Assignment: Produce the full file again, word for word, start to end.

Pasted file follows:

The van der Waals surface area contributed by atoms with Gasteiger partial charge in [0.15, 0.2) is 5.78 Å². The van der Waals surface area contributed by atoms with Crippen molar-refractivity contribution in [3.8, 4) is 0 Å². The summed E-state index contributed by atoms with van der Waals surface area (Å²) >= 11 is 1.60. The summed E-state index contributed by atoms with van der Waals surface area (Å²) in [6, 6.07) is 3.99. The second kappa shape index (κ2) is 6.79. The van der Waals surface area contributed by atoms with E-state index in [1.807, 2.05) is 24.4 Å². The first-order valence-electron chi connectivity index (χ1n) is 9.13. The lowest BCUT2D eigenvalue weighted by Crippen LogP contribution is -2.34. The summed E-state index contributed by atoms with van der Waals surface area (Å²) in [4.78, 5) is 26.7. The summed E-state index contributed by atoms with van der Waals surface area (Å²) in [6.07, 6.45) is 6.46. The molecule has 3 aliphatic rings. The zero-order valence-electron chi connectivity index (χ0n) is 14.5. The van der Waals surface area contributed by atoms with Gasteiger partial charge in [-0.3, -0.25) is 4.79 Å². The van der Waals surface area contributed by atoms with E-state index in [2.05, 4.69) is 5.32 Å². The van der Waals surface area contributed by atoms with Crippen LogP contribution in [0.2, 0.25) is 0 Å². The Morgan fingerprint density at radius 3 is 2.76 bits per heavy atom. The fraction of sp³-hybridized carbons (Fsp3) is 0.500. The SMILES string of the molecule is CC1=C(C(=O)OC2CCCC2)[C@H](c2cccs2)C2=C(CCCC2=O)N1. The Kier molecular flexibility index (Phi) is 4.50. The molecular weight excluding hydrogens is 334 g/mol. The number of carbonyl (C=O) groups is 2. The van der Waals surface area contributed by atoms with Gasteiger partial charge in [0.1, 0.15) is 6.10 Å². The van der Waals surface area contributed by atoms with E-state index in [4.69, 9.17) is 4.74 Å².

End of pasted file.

The van der Waals surface area contributed by atoms with Gasteiger partial charge in [0.15, 0.2) is 5.78 Å². The van der Waals surface area contributed by atoms with Crippen molar-refractivity contribution in [3.8, 4) is 0 Å². The summed E-state index contributed by atoms with van der Waals surface area (Å²) >= 11 is 1.60. The summed E-state index contributed by atoms with van der Waals surface area (Å²) in [6, 6.07) is 3.99. The second kappa shape index (κ2) is 6.79. The van der Waals surface area contributed by atoms with E-state index in [1.807, 2.05) is 24.4 Å². The first-order valence-electron chi connectivity index (χ1n) is 9.13. The lowest BCUT2D eigenvalue weighted by Crippen LogP contribution is -2.34. The summed E-state index contributed by atoms with van der Waals surface area (Å²) in [4.78, 5) is 26.7. The summed E-state index contributed by atoms with van der Waals surface area (Å²) in [6.07, 6.45) is 6.46. The molecule has 3 aliphatic rings. The zero-order valence-electron chi connectivity index (χ0n) is 14.5. The van der Waals surface area contributed by atoms with Gasteiger partial charge in [-0.3, -0.25) is 4.79 Å². The van der Waals surface area contributed by atoms with E-state index in [2.05, 4.69) is 5.32 Å². The van der Waals surface area contributed by atoms with Crippen LogP contribution in [0.2, 0.25) is 0 Å². The Morgan fingerprint density at radius 3 is 2.76 bits per heavy atom. The fraction of sp³-hybridized carbons (Fsp3) is 0.500. The SMILES string of the molecule is CC1=C(C(=O)OC2CCCC2)[C@H](c2cccs2)C2=C(CCCC2=O)N1. The Kier molecular flexibility index (Phi) is 4.50. The molecular weight excluding hydrogens is 334 g/mol. The number of carbonyl (C=O) groups is 2. The van der Waals surface area contributed by atoms with Gasteiger partial charge in [0.1, 0.15) is 6.10 Å². The van der Waals surface area contributed by atoms with E-state index in [4.69, 9.17) is 4.74 Å².